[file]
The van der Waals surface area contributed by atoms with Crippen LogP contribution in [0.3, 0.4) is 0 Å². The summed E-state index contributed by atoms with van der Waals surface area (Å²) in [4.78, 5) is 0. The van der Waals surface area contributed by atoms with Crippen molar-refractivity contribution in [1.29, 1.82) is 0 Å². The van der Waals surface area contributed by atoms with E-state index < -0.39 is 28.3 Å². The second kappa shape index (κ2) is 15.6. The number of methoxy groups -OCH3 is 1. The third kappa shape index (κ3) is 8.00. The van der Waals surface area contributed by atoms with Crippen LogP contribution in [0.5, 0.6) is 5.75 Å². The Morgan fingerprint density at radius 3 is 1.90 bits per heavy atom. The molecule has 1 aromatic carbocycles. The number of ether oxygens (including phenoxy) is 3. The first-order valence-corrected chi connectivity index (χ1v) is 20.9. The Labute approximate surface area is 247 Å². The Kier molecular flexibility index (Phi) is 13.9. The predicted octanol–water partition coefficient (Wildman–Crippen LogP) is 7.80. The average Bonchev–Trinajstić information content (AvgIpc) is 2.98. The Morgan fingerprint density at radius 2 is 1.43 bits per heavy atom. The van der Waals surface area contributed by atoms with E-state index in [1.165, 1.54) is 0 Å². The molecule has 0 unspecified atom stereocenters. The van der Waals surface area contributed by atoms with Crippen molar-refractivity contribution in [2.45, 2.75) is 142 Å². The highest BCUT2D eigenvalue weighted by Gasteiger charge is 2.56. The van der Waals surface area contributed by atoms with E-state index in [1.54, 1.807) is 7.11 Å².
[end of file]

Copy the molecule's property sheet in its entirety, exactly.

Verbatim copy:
The van der Waals surface area contributed by atoms with Crippen LogP contribution in [0.3, 0.4) is 0 Å². The summed E-state index contributed by atoms with van der Waals surface area (Å²) in [4.78, 5) is 0. The van der Waals surface area contributed by atoms with Crippen molar-refractivity contribution in [1.29, 1.82) is 0 Å². The van der Waals surface area contributed by atoms with E-state index < -0.39 is 28.3 Å². The second kappa shape index (κ2) is 15.6. The number of methoxy groups -OCH3 is 1. The third kappa shape index (κ3) is 8.00. The van der Waals surface area contributed by atoms with Crippen LogP contribution in [0.5, 0.6) is 5.75 Å². The Morgan fingerprint density at radius 3 is 1.90 bits per heavy atom. The molecule has 1 aromatic carbocycles. The number of ether oxygens (including phenoxy) is 3. The first-order valence-corrected chi connectivity index (χ1v) is 20.9. The Labute approximate surface area is 247 Å². The Kier molecular flexibility index (Phi) is 13.9. The predicted octanol–water partition coefficient (Wildman–Crippen LogP) is 7.80. The average Bonchev–Trinajstić information content (AvgIpc) is 2.98. The Morgan fingerprint density at radius 2 is 1.43 bits per heavy atom. The van der Waals surface area contributed by atoms with E-state index in [1.165, 1.54) is 0 Å². The molecule has 0 unspecified atom stereocenters. The van der Waals surface area contributed by atoms with Crippen molar-refractivity contribution in [2.45, 2.75) is 142 Å². The highest BCUT2D eigenvalue weighted by Gasteiger charge is 2.56. The van der Waals surface area contributed by atoms with E-state index in [1.54, 1.807) is 7.11 Å².